Students Bring Events and Projects on Identity, Feminism, and Labor Rights to Campus


Students in NYU Shanghai’s LEAD Program—which helps students to promote positive change on campus through dialogue, action, engagement, and leadership—this year created multimedia projects and hosted workshops to raise awareness and educate the greater community on issues and matters close to their hearts.  

This year’s projects included an art gallery and workshop on how women’s bodies are perceived in media and art, videos and installations on how identity is more than just a ‘monochromatic’ prescription, and discussion stations on how we as individuals and as a society contribute to the perpetuation of “involution” or excessive competitiveness and self-exhaustion in the working world.

Students can spend up to three semesters working alongside peers and cultivating diversity and social justice awareness within the community. Many of their works, events, or discussions are hosted at the Allyship in Action Lounge.

Learn more about current projects below.




"Wait, So You Are...?" A Student Project on Monochrome Identities


She’s a girl. They’re Asian. How often have we judged someone by a single quality they have? 

Cindy Li '24, Declan Mazur ’23, Kat Woo '24, Hannah Liu NYU ’24, Tate Pan '24, Jianing Zhang '22, and Jono Ganbold '23 coordinated across different locations and time zones to create installations, videos and on-campus activities that shed light on how identities—like what it is to be Asian-Australian or colorblind—go beyond being one shade or hue.



Posing before the installations are: New Student Programs Coordinator Li Li, Diversity Initiatives Specialist Joyce Tan, Cindy Li ’24, Declan Mazur ’23, Hannah Liu NYU ’24, and Tate Pan ’24--missing Jianing Zhang ’22, who was also part of the project.


Declan Mazur’23, who has an uncommon form of colorblindness called achromatopsia, created an installation called “Twilight Zone,” which contrasted the vision of a normal-sighted individual with that of colorblind individuals.



On the walls: everyday symbols and whereabouts that colorblind individuals pay extra attention to, such as traffic lights, visual artwork, and fashion choices. “As I only see in a form of gray scale, I created a display (from my perspective) showing half of a room as being colorful and the other monochrome,” says Declan. “The idea was to get people thinking about their own perspective, their own cognitive processes of interpreting symbols, their own attachment of meaning based on color.”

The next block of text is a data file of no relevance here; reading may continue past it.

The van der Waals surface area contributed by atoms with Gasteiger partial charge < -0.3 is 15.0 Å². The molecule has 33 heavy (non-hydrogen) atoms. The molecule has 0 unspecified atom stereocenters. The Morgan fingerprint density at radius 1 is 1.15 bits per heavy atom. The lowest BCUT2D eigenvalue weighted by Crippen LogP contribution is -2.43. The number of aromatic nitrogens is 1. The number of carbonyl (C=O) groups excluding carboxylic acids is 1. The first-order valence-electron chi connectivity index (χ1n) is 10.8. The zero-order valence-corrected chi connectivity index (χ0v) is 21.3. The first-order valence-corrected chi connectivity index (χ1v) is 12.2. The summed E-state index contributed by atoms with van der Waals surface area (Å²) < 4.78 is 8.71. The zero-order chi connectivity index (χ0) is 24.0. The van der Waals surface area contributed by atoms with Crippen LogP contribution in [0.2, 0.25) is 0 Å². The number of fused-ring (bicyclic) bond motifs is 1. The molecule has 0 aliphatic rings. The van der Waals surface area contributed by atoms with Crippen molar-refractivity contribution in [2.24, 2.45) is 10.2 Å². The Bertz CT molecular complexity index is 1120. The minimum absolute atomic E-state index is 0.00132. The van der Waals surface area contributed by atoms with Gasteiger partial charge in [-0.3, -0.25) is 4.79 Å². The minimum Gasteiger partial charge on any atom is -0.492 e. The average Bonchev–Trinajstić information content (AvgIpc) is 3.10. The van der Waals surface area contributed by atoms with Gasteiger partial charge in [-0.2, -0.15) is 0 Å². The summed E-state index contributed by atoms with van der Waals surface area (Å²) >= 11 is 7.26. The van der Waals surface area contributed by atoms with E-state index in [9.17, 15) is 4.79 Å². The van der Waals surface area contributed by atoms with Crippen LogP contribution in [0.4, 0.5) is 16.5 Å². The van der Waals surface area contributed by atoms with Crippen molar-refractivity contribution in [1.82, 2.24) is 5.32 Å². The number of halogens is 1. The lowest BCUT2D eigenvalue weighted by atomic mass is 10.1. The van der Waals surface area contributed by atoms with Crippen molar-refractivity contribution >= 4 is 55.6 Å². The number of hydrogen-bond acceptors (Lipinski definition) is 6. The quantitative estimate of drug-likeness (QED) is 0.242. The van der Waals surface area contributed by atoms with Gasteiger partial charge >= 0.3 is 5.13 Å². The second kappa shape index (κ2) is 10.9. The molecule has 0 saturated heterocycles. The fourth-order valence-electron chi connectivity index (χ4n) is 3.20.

“Much of the research I looked at for colorblindness had been completely updated from when my parents explained it to me as a child,” Mazur says. “At first I wondered if I should have a ‘see'er’ that can identify all of the colors for me when I created the display. But I wanted people to ask as many questions as they could, since our community thrives off of our diversity and curiosity. The display was simply a way to engage conversations about how we interpret the world.”

Watch the video Monochrome Identities Colorblindness Episode 1



Kat Woo ’24, of Sydney, Australia, interviewed close friends who like her, identify as Asian-Australian, and created a video of their responses. Watch the video Monochrome Identities Asian Australians Episode 2. Woo then designed graphics that illustrated each interviewee and a word that they chose in association with their identity.

Watch Monochrome Identities | Chinese Americans Spectrum | Special Edition by Hannah Liu NYU ’24 and Cindy Li ’24

Participants also created colorful ‘word clouds’ exploring their own identities.



We Woke: An Event Series on 'Involution' and Labor Injustice


Do we work to live, or live to work? E’jane Li '22, Alex Zou '24, Evy Gao NYU '24 and Dean’s Fellow Ziyi Mo invited the NYU Shanghai community to spend two days thinking and talking about labor, stress, competition and exploitation.

During the week of April 20, the group hosted a lunchtime booth in the cafeteria where community members could shared experiences and opinions about what it means to be “involved(卷)” in endless competition.